Shorter Walks, Better Shopping: How Airport Design Is Changing
A surge of air travelers is pushing airports to renovate and expand like never before — and many are going with modern designs that can accommodate revolutionary changes in technology.
Over the years, passengers have probably noticed the changes in design, away from the often small and drab terminals of yesteryear and toward ones that are brighter and airier.
But the changes airports are making now go beyond fresh coats of paint, more windows and higher ceilings. Rather, the big renovations taking place are often designed to give airports the flexibility to introduce new passenger-friendly technologies. The philosophy behind much of the airport construction is being drawn from other industries, such as retail, that view people as customers with choices, not just bodies to be herded through security and onto a plane.
“The most important thing is fluidity,” said Jim Cherry, former CEO of Montreal’s Trudeau airport (YUL) and strategic aviation adviser to Arup, one of the world’s largest airport-design firms. “If I’m going to get off an airplane, I want a good indication of where I want to go, I want a short turn time. I want it to be an easy process. I don’t want things that drive passengers crazy.”
The airport business is competitive, he said, and flyers have choices, especially among large hubs. Airports that fail to keep pace and offer an unappealing experience can lose out: “There are people who fly three or four times a week. They develop habits and patterns. They say, ‘I’m not going to go that way because it’s an annoying way to go.’”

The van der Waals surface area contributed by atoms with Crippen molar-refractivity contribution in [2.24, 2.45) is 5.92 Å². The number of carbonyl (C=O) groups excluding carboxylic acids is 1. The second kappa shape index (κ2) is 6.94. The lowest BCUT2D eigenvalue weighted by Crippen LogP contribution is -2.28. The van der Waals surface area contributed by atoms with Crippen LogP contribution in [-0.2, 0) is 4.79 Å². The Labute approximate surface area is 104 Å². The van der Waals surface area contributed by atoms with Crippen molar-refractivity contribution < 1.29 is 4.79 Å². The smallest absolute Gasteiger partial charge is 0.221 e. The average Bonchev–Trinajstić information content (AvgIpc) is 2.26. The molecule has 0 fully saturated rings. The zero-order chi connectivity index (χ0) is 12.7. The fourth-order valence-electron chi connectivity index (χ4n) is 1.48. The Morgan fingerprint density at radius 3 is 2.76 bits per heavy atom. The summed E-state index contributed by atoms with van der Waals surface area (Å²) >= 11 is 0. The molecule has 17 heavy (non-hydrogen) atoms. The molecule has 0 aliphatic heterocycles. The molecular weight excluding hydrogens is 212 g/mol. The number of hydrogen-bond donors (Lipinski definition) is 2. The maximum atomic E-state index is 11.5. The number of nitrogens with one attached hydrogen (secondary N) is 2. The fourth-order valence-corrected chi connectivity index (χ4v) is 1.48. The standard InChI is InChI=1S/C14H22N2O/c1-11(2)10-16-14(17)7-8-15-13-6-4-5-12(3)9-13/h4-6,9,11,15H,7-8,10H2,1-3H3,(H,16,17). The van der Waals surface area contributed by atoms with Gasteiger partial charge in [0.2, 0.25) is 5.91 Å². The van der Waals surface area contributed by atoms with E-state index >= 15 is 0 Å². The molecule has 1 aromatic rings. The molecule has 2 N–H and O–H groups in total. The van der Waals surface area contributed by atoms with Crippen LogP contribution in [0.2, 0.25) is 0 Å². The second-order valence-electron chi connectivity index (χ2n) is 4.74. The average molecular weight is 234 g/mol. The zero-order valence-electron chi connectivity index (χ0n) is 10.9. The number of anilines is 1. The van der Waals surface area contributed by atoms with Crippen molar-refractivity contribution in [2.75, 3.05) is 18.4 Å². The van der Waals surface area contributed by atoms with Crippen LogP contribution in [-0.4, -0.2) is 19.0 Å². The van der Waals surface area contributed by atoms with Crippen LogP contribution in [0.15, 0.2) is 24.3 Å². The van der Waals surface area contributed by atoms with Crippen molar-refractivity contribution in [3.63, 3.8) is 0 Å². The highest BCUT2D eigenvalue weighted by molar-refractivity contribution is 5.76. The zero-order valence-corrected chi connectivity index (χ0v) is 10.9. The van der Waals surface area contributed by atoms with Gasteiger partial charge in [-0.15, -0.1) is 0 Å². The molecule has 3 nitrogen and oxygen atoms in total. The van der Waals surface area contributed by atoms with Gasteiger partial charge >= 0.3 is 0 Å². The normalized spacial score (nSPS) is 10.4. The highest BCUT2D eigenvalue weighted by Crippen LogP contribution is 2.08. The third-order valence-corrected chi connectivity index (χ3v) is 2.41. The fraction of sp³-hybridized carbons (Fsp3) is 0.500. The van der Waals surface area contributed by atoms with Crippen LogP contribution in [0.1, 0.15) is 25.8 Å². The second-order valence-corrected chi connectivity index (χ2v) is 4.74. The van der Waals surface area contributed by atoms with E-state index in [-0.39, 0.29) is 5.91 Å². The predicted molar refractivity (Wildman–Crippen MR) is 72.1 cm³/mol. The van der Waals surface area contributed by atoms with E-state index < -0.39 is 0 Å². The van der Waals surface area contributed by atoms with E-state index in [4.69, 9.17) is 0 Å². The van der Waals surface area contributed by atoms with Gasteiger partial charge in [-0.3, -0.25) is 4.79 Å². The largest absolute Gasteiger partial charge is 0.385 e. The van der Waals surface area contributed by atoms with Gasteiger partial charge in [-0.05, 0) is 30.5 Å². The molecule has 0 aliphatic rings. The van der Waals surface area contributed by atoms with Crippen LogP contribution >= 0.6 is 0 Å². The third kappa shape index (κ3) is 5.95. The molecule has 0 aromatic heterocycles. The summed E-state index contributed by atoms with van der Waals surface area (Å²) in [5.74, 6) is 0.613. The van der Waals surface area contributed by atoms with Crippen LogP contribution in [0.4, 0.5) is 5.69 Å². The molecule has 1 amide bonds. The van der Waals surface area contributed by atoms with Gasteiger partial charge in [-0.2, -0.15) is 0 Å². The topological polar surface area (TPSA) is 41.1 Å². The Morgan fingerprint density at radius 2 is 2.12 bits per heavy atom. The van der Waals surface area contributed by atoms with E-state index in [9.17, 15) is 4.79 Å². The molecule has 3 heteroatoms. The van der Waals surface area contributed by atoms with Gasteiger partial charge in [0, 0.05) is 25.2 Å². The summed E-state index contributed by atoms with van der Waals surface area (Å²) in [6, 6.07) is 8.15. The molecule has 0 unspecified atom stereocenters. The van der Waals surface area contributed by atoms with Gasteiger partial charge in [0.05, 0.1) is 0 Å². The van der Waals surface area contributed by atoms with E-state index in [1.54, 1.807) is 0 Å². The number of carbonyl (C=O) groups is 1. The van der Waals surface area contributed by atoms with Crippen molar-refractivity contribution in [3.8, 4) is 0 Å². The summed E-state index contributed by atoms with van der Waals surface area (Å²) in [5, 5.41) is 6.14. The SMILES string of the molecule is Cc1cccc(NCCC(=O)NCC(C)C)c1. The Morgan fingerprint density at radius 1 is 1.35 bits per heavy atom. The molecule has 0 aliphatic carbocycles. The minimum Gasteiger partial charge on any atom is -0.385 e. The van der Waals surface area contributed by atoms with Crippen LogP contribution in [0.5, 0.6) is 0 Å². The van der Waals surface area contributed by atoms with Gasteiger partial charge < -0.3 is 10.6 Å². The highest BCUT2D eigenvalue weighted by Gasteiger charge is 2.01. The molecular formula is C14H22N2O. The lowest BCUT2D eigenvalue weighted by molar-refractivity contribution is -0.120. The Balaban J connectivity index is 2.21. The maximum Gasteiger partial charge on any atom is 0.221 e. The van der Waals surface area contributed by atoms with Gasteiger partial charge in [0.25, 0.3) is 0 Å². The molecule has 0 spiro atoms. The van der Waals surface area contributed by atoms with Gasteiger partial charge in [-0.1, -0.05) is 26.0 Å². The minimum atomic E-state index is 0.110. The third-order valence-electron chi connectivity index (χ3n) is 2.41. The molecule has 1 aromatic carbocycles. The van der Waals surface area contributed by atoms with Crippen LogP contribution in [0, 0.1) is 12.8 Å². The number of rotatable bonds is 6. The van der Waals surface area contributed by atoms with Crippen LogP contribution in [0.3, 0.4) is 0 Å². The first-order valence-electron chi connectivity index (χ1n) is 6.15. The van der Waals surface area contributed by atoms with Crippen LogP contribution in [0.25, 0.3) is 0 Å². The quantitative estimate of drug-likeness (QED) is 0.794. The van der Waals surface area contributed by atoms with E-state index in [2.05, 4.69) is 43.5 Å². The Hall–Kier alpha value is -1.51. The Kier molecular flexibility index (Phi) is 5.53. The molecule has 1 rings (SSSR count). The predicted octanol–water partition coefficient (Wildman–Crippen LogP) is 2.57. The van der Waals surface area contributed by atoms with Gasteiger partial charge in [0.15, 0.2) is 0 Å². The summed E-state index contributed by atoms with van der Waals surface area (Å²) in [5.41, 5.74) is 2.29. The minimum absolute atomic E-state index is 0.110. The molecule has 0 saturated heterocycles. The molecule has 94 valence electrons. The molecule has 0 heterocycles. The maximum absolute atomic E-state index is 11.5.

While some airports are renovating aging facilities, many are also expanding to accommodate projected increases in the number of travelers. The number of passengers worldwide is projected to double by 2037 to 8.2 billion annually, according to an estimate by the International Air Transport Association last year.
At the same time, the estimated cost of renovating and expanding airports is rising dramatically. The Airports Council International, a trade group, estimates that North American airports have $25.6 billion in annual infrastructure needs, up 60 percent since 2011.
As airports undertake some of those big construction projects, travelers can expect changes in the airport experience at all steps in the process, from arriving at the airport to passing through security to arriving and their destination and dealing with luggage. A glimpse of what the future might look like:
Less parking, more kiosks
Some of the changes at airports around the world are taking place before you even step foot inside. The popularity of ride-sharing apps such as Uber and Lyft is prompting airports to re-examine plans for adding parking garages, sometimes in favor of expanded drop-off locations. One consultant’s report last year recommended airports consider “sofa-to-gate” travel as part of the customer’s experience, and examine concepts including “the ease and efficiency of arrival at the terminal, the quality of signage and wayfinding within the airport precinct, [and] the fluidity of traffic circulation.”
Once inside, passengers can expect to see the trend continue toward more check-in kiosks rather than desks, for those who still check in at the airport at all. And those check-in desks will be more often flexible spaces with TV monitors listing the airline, rather than fixed for each airline. That way, airlines can more easily expand and contract their operations.
The 2001 terrorist attacks ushered in an era of enhanced airport security, sometimes in ways that were incompatible with old airport design. In some cases, bulky screening equipment doesn’t fit well, such as at Washington Reagan National Airport (DCA), which always feels crammed. Renovated airports are likely to be designed to incorporate the latest technology.